How to Create an Intimate Moment With Only One Actor on Stage Presented by the $2 Acting Coach


I sat on a bare, New York City stage on a recent, cold November morning listening to the great acting teacher Deb Margolin.

“People come to the theater to stare at other people,” she said, “and we are the people they come to stare at.”

Nineteen simple words strong and true enough to bear the weight of all the theater, plays, players and playwrights in the world. But what exactly is it they want to see when they’re staring at us that moved them to pay much more for their ticket than they would have paid to see a movie?

What experience can live theater create that movies or television cannot?

Other than being live, there’s still a barrier of artificiality present that our collective suspension of disbelief can diminish, but never fully erase.

Yes, you jump when Sweeney Todd slits the throats of his victims. But you know the blood is fake and it’s a Wednesday matinee, so you already have in the back of your mind that the actors will be killing each other again in a few hours.

There’s the sense of danger—the sense that something might go wrong in a live performance—that sets our adrenaline to humming, but how often does that actually happen? Not often enough. There’s the thrill of hearing a beautiful voice soaring above a live orchestra (whether amplified or not). That’s a good one. But what really touches our hearts and makes us feel not like a fly on the wall, but captivated by the moment of spellbinding theatrical magic?

All those tricks and many more will help create a sense of intimacy, but only if the intimacy is already present in the writing. It has to be in the words. And then, what isn’t written, but is present, has to come from your body.


It’s moments of intimacy. It’s Romeo reaching up the balcony to touch the hand of Juliet. It’s Jessie and Amanda in ‘Night, Mother quietly folding clothes just after Jessie has told Thelma that she’s going to kill herself in an hour. It’s Sam and Avery sweeping the movie theater floor, talking about nothing in particular, reflecting the mundane reality of our lives so harshly it burns, in The Flick. It’s Elyot and Amanda gasping for breath and gazing at each other right after their violent tangle in the second act of Private Lives.

These are moments of live intimacy that only theater can create. They make you feel so present in someone else’s private moment that you feel like you shouldn’t be there. Yet you can’t tear your eyes away.

Now imagine those scenes played by only one actor.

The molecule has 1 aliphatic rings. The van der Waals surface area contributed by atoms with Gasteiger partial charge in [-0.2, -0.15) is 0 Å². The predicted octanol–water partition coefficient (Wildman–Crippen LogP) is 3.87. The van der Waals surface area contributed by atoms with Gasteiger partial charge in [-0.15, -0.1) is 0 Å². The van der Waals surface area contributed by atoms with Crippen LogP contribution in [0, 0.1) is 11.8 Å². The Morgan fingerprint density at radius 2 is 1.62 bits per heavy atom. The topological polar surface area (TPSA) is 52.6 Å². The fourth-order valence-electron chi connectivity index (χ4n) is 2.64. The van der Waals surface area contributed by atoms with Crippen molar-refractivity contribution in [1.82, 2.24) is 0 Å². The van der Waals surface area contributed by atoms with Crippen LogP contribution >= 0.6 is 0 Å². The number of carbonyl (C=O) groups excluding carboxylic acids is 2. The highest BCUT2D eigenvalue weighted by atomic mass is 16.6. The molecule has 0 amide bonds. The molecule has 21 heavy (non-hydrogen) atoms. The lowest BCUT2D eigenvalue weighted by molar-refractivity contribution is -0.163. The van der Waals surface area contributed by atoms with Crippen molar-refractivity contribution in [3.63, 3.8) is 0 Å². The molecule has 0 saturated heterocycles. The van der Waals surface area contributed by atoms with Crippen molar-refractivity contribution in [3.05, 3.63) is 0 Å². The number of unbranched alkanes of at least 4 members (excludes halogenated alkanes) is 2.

This is the challenge faced by the solo performer. How do you create moments of searing intimacy between two characters when you are the only actor on stage? In my decade-plus work as a solo performer on stage, in front of a camera, and on radio, this has become my defining challenge. I don’t have the simple answer, sorry. That’s why I’m the $2 acting coach instead of the big-time $3. But I can point you in the right direction.

How do you create that intimacy between two characters on stage, with only one actor? What’s the first thing that jumps into your mind? Dim the lights? Wrong. Create an intimate set? Wrong. Light a candle? Wrong. Add the sound of a piano or violin? Stop!

All those tricks and many more will help create a sense of intimacy, but only if the intimacy is already present in the writing. It has to be in the words. And then, what isn’t written, but is present, has to come from your body.

External elements like sound and lighting and sets alone will never get you where you want to go. If you’ve ever tried to take your solo work out of your home base and into the world you know that you’re likely to perform in venues that are totally unsuited for theater.

In DC, I performed in a college seminar room with two lighting choices: everything on or everything off. In Montreal, I performed in a swimming pool adapted into a theater. In Los Angeles, my story about two people locked in a shark cage—surrounded by sharks as one of them quickly ran out of air—was performed in the cavernous 4,000-seat Nokia Theater. I could barely get people to look at me, and not the enormous, distracting JumboTrons on either side of the stage.

What to do? Go back to the beginning.

Always go back to the beginning.

Rule Number 1: you have to let the audience know very clearly what it is that each character wants. This is the number one rule in every piece of theater, but never so overwhelmingly important as when one actor is playing multiple characters. It can never be repeated enough. Make it a mantra. You have to let your audience know what your characters want. You cannot engage their imagination if they don’t understand what the characters want.